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Dom1961

Highest power eyepiece for a 650mm f/5 scope

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Will I be able to drop any lower than a 9mm eyepiece to use on my scope or is 9mm the lowest useful mag I can go?

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What's the aperture of the scope?

It is said maximum useful magnification is somewhere between 30 and 50 x per inch.

So if the scope was 10inches in aperture, the maximum useful magnification would be 300 to 500 times; nearer 300 than 500.

To calculate magnification, divide the focal length of the scope by the focal lenth of the eye piece; so if the focal length of the scope was 1000mm, and the focal length of the eye piece 10mm, the magnification achieved would be 1000/10 = 100x

James

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That would give around 360x which would be difficult to track with a scope which given the size I would presume is a manual dob.

Theoretically the scope could handle more but the atomospheric seeing often limits things around the 300x mark for me unless things are particularly stable.

Any chance of a picture, 26inch f5 is a big scope ! Unless its 650mm long rather than wide of course .... in which case the advice ive given above is wrong.

Cheers

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130 f/5 should take a 5mm if it is a reasonable eyepiece, the BST and X-Cel's are the obvious at not that great a cost. Think both have good reports at f/5 and a little faster.

TV Plossl's are rated to f/4 but stop at 8mm.

There is also the WO 6mm planetary that gets glowing reports, however at one time WO said some (not all) of their eyepieces were not recommended at faster then f/6. The SWANS were one such eyepiece they recommended f/6 of slower, but the wording disappeared. The 6mm appears from the general reports to be good however.

You have it would seem:

9mm X-Cel, 8mm BST, 7mm X-Cel, 6mm WO and either the 5mm in BST or X-Cel.

The problem is that you have to get one and possibly keep getting others until one is no good.

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My guess is that this would be a 130mm aperture newtonian scope ?.

Useful eyepiece focal lengths for an F/5 130mm newtonian would range between around 32mm (20x = lowest power) and around 3mm (217x = highest useful power) I would say.

A barlow lens plus a longer focal length eyepiece might be a sensible way to achive the higher of those two.

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It's not a problem, don't mention it.

------------

Have a look at this website, you can plug your scope and eye pieces in, and it works out the magnification and actual field of view:

http://www.12dstring.me.uk/fov.htm

Someone has kindly suggested above that a 3mm is the highest power eye piece you should go for, so you should be able to use most eye pieces down to 3mm. So yes the 4mm and 6mm ones will be ok.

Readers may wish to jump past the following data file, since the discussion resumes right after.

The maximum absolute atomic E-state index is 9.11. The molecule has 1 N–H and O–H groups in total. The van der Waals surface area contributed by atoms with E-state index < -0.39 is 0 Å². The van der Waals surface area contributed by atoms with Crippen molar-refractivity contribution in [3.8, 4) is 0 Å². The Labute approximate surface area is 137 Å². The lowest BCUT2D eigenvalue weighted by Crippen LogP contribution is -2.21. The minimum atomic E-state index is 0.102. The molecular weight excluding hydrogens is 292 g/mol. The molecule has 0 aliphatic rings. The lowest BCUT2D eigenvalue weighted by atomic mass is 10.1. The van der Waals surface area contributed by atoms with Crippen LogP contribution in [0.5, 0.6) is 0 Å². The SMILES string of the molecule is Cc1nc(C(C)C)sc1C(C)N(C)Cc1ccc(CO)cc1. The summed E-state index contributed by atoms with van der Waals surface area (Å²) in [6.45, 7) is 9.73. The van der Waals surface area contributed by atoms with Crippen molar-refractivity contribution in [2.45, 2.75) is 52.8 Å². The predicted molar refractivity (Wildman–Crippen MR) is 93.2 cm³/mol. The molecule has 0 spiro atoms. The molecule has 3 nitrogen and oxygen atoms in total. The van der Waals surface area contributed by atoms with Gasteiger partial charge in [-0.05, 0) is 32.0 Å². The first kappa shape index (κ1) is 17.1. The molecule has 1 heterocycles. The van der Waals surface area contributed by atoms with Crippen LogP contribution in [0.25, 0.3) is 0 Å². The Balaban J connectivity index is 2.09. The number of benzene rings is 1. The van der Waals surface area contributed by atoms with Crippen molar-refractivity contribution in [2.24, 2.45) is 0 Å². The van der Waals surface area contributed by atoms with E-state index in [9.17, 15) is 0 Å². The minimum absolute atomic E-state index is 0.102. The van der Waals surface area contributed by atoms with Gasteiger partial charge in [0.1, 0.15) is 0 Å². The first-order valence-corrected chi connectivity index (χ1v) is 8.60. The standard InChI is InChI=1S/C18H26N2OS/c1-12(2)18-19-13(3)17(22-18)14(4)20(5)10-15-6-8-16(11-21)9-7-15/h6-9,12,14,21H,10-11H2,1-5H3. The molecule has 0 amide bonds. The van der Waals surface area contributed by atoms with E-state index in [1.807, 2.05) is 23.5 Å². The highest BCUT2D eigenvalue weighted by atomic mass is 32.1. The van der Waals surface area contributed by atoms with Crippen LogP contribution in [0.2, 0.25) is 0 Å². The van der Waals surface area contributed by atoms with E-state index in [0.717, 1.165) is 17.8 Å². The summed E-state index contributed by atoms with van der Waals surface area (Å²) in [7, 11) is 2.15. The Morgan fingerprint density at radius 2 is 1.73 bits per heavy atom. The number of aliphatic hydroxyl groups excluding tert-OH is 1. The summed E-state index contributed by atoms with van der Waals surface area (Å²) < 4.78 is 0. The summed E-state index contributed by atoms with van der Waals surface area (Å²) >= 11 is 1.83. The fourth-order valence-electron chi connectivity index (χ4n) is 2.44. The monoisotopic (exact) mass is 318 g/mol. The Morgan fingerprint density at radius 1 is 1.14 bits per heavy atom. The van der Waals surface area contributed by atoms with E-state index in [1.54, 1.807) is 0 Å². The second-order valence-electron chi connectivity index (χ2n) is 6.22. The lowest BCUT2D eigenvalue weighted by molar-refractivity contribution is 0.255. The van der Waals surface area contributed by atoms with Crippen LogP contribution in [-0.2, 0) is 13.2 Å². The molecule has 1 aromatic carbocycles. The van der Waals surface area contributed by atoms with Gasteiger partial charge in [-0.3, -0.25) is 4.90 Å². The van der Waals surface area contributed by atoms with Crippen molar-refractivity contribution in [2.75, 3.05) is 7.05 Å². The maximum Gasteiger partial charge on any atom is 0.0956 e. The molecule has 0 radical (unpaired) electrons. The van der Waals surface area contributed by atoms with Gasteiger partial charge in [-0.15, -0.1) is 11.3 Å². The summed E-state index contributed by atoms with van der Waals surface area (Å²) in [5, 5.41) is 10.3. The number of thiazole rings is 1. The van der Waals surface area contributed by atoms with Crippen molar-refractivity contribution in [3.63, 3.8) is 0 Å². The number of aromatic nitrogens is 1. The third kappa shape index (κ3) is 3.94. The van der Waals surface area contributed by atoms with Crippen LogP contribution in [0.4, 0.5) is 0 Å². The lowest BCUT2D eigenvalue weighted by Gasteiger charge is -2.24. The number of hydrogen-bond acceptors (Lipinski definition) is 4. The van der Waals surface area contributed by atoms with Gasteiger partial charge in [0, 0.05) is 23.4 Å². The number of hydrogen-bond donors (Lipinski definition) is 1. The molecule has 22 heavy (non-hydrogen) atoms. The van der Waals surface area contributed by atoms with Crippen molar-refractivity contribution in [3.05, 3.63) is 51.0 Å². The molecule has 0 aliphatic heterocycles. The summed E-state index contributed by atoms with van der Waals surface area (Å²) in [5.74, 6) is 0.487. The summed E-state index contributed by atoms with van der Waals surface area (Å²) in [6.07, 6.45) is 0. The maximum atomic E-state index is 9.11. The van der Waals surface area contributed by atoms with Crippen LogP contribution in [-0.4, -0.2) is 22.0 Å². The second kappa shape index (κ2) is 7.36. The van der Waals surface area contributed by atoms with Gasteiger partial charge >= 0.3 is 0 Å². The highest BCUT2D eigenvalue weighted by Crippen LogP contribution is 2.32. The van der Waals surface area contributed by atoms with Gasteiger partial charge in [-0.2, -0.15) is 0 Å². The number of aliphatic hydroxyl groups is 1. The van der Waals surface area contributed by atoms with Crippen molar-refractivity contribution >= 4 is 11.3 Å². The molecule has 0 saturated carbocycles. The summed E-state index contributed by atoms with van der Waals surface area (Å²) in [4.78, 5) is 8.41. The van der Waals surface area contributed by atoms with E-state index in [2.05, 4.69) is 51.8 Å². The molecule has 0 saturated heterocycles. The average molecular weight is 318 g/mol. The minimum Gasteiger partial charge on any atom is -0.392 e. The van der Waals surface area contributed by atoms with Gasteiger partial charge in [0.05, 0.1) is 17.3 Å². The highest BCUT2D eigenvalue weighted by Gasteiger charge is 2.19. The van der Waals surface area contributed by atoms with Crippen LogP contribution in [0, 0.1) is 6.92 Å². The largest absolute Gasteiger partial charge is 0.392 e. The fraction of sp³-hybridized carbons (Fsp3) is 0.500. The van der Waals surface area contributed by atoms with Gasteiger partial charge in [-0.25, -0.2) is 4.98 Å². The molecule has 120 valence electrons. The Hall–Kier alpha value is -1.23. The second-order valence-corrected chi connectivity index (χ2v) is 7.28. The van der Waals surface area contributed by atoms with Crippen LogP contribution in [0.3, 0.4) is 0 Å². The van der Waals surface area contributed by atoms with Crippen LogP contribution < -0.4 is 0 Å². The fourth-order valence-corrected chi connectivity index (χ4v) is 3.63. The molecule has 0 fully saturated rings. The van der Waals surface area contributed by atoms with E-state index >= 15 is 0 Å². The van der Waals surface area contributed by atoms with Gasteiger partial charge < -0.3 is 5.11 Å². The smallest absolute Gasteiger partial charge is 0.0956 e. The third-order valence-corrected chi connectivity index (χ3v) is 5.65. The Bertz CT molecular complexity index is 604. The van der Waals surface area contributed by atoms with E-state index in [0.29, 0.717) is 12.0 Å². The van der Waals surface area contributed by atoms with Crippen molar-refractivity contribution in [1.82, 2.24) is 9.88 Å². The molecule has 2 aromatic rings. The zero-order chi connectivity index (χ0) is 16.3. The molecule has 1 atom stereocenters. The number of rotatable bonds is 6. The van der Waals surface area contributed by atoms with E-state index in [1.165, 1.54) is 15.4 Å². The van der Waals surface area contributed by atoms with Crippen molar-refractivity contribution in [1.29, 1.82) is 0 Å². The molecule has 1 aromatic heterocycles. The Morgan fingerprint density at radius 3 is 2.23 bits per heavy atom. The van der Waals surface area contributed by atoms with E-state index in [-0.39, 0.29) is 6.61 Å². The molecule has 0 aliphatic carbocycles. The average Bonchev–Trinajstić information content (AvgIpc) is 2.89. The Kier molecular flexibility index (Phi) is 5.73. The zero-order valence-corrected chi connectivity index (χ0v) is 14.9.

The problem with barlows, in my experience, is they do degrade the image a bit. So using a 2x barlow on a 10mm eye piece will not give you the same clarity or brightness as using a prime 5mm eye piece. Having said that, a barlow is a wonder addition to a collection for all sorts of reasons (achieving focus when inaging with a camera on a newtonian, making planets bigger for imaging etc).

Your scope is a great entry scope, but unless you live somewhere with a very dark [non-light polluted] sky, i think you'd get most striking views at lower magnifications and therefore wider fields of view, looking at clusters and the like. Others may disagree.

Good luck.

James

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Thanks for linking the site Jambouk, just the sort of thing I was looking for

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you may find Revelation 6mm and especially 4mm, if they are Plossl, hard to use as eye relief is tiny

If you dont have a decent Barlow consider one with removable lens element (like Revelation) so you can have 1.5x and 2x

My 100p takes 9mm with 1.5x ok but not 2x

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I have, somewhat late, come around to considering EPs primarily with respect to exit pupil. There is a train of thought that a 0.7 exit pupil is a useful guide to smallest focal length EP (max mag.) Less than this "visual acuity is significantly degraded" (Illustrated Guide to Astronomical Wonders - Thompson & Thompson). For the 130/650 this give 130/0.7 = 185x. This roughly coincides with how far I felt I could push the magnification on my Celestron 130EQ on a good night. That was looking mainly at the moon which as a bright object will take magnification more readily. In reality I was more comfortable with less and for many objects  a lot less is better anyway.

A 3.5mm EP is needed to get 185x. So an 8mm EP (Starguider) with a Revelation 2.5 x Barlow (very good but in reality nearer 2.25x) would achieve that. That said, I would not get too hung up about chasing the very maximum the scope will give you.

Edited by Alfian

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But just because you have a 3mm or even 4.5mm (9mm with barlow) doesn't mean it week work OK so much depends on the sky clarity that night in that observing moment. A larger blurry image is just not as pleasing as a smaller sharper one. You may find you use your 9mm more.

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